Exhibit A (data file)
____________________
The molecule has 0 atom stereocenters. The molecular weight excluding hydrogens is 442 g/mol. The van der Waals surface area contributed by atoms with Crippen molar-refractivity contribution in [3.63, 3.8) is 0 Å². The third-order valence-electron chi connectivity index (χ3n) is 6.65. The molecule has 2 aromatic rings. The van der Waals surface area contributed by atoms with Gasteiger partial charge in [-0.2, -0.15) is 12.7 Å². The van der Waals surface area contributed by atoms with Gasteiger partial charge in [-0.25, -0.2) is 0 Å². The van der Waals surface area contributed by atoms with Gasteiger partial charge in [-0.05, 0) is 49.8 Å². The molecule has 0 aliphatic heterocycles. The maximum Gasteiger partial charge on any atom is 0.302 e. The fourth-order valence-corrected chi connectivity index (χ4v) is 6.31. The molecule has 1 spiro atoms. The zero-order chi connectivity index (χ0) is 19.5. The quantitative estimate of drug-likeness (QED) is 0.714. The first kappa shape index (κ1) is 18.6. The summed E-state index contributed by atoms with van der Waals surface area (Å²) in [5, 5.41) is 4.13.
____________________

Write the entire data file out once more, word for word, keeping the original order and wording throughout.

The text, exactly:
The molecule has 0 atom stereocenters. The molecular weight excluding hydrogens is 442 g/mol. The van der Waals surface area contributed by atoms with Crippen molar-refractivity contribution in [3.63, 3.8) is 0 Å². The third-order valence-electron chi connectivity index (χ3n) is 6.65. The molecule has 2 aromatic rings. The van der Waals surface area contributed by atoms with Gasteiger partial charge in [-0.2, -0.15) is 12.7 Å². The van der Waals surface area contributed by atoms with Gasteiger partial charge in [-0.25, -0.2) is 0 Å². The van der Waals surface area contributed by atoms with Gasteiger partial charge in [-0.05, 0) is 49.8 Å². The molecule has 0 aliphatic heterocycles. The maximum Gasteiger partial charge on any atom is 0.302 e. The fourth-order valence-corrected chi connectivity index (χ4v) is 6.31. The molecule has 1 spiro atoms. The zero-order chi connectivity index (χ0) is 19.5. The quantitative estimate of drug-likeness (QED) is 0.714. The first kappa shape index (κ1) is 18.6. The summed E-state index contributed by atoms with van der Waals surface area (Å²) in [5, 5.41) is 4.13.